Benefits and Applications of Micro-Fabricated Atomic Magnetometers
By: Naiema Jackson, Rahul Mhaskar, and Gretchen C. Schmauder, Geometrics, Inc., San Jose, CA
Recent high-profile situations, including the search for missing MH370 and data “black box” recovery missions to the search for American cargo ship El Faro, illustrate the importance of highly reliable marine magnetometers. Geometrics Inc. introduced its first cesium marine magnetometer in 1997, and researchers and investigators have performed thousands of surveys with them every year since. However, Geometrics’ main marine magnetometer, the G-882 (aka “fish”) does have limitations that may impact a survey. Chief among these is the instrument size and its 30-W power consumption.
We recognized the need for smaller, less energy consumptive products and have completely redesigned the magnetometer to meet this need. Our new device, the micro-fabricated atomic magnetometer (MFAM) uses an order of magnitude less power and weighs less than 250 g. These modifications will greatly increase the applications for which magnetometers may be used.
Total field magnetometers are widely used in geophysical and other surveys where the magnetic field gives an indication of the properties of the subsurface. This includes applications for oil and mineral exploration, unexploded ordnance (UXO) detection and discrimination, and pipeline and cable route surveying. Geometrics is well known for building high-performance, rugged, and long-lasting magnetometer systems. We are continuing this trend with our new MFAM sensor.
A single MFAM sensor is 15 cm3 and its electronics module is 200 cm3. Together the sensor and electronics module weigh less than a pound. Each sensor has 2.5-W power operation and only a single dead zone, which is a polar dead zone of ±30°. The resolution will be outstanding at 1 pT/√Hz and 1 ksps sample rate (1,000 Hz). When two sensors are operated in close proximity, there is no cross-talk interference between the magnetometers. Internal IMU (Inertial Measurement Unit) sensors will provide information on tilt, roll, and survey direction.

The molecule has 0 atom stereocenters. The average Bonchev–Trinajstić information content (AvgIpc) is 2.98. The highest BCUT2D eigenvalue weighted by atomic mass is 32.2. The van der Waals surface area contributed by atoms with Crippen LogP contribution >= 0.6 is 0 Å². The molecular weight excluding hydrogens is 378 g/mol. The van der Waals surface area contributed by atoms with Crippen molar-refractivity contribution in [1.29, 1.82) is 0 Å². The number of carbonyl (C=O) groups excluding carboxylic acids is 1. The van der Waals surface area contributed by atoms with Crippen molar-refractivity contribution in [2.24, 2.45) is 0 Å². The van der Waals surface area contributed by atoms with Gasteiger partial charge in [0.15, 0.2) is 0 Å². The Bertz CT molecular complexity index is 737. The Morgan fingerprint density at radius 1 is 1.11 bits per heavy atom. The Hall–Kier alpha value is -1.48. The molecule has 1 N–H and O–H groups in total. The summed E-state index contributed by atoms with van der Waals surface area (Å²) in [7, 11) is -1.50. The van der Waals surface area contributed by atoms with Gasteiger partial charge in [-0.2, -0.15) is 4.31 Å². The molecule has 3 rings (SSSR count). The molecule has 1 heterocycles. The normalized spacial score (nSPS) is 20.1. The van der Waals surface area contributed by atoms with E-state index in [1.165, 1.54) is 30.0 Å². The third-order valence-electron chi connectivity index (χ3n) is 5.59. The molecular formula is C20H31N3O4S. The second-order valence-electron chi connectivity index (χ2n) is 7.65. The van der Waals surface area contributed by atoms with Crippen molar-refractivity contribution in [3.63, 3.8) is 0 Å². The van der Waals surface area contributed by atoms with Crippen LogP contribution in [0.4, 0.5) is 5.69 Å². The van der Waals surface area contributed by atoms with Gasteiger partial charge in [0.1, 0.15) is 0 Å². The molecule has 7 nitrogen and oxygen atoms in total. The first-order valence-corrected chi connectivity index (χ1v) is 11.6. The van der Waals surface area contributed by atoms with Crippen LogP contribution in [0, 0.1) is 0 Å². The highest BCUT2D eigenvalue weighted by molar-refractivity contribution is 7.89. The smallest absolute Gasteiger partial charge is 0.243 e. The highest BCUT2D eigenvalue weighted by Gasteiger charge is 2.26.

A single MFAM sensor; 15 cm3.
One factor limiting the usefulness of magnetometers is that it is not possible to identify an anomaly’s source location from a single reading. This limitation is due to the properties of magnetic fields themselves, especially those that are dominated by the Earth’s field. However, sensor arrays provide far more information about an anomaly, and such information may be used to determine a target’s size and location. This is the principle of magnetic surveying—painstakingly scanning an area with a single sensor, mapping the data, and finally analyzing it. This process is dramatically shortened if researchers collect data using a sensor array, which allows for multiple, simultaneous readings and immediate analysis.
The MFAM’s small size and low power consumption allows surveyors to deploy numerous sensors, reducing the overall survey cost. Additional cost savings are realized through the reduction of crew and ship size. The MFAM sensor is so small that many sensors can be deployed quickly and easily by a minimal number of people and from a vessel of opportunity. Decreased sensor size also allows researchers to tow in a deeper water column and using a thinner tow cable. Cutting down the survey time, as well as the post-processing time, greatly reduces cost. This opens up an enormous range of new opportunities for magnetometer sensors, as target information can be available on the spot.